Editor's Letter: Take a Breath

Editor's Letter: Take a Breath

I was filling out a thing the other day (oh okay, it was a “deep dive” for our architects so they can redesign our wonky old villa, which we probably can’t afford to do for a while, but my wife is sick of me talking about it so we’ve made a start) and a question asked us about the best houses we’ve ever lived in. 


I was taken aback a little, because as my wife will attest, I tend to be quite enthusiastic about whatever house I’m living in at the time, despite their many and varied flaws. (I can find the good in most houses, which is probably why we ended up buying this one: we watched as other people turned on their heel and walked out of the open homes. “Oh no, babe,” said one bloke when he got to the dip in the floor, “let’s just go for brunch.”)


When I thought about it, though, a big part was houses in summer, with doors open and the mozzie coils going and a gentle breeze. Houses where you can sit inside and feel like you’re outside, or sit outside and feel like you’re inside, and where you can eat outdoors for a few months of the year.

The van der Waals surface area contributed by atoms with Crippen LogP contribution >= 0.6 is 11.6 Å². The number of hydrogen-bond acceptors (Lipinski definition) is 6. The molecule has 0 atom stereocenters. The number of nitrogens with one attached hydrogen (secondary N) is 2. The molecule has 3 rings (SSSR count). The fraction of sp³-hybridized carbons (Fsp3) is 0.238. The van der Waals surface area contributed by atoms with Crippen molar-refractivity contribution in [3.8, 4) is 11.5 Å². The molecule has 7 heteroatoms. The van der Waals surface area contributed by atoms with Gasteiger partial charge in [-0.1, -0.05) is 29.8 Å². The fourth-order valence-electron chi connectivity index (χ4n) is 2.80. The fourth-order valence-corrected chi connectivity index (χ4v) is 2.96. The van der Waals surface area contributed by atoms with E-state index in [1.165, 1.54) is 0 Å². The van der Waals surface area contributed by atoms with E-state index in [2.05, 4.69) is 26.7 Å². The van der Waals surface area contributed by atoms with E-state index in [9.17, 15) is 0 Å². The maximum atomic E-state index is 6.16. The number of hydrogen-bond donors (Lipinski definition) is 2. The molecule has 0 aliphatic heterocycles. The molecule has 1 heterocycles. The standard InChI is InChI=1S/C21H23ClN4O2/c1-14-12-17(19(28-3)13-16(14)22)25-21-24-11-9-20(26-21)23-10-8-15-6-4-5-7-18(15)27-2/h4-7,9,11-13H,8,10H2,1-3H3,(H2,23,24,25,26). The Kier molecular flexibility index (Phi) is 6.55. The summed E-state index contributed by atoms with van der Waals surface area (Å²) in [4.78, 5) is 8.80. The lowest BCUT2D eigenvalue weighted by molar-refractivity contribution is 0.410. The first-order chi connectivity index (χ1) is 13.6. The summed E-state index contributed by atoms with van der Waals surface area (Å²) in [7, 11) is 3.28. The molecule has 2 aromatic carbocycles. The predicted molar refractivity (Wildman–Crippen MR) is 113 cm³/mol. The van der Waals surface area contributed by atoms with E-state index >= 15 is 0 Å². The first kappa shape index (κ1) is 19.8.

It’s a particular function of houses in Aotearoa that you can do this. Other places are too hot or too cold, or there are too many bugs or too much rain. I have clear memories of visiting Austin, Texas in the height of summer and we sat outside precisely once because of the bugs and the overwhelming heat. Turns out “cookout” season in Austin is fall; summer is for air-conditioning.


So in answering that question, I talked about the wonky villa I grew up in, which had a sheltered private deck where we ate from November to March. I talked about our old house in Beach Haven, where the living room felt like a big conservatory, although you couldn’t sit outside much because the deck was so exposed. And I talked about our little rental in Freemans Bay that had a deck sheltered by trees that was basically a second living room with a view of the Sky Tower. 


Houses like this let you take a moment and contemplate life. 


So at the end of what can only be described as a shit of a year for many, where we’ve all spent far too much time in the one space and have maybe got a little sick of it, we wanted to assemble houses for this issue – our third made in lockdown – that let you breathe. 


Some are holiday houses, some are permanent homes, but they all share one thing: they let you have that moment of holiday all year round. Thanks for reading this year – we look forward to seeing you again in February. 

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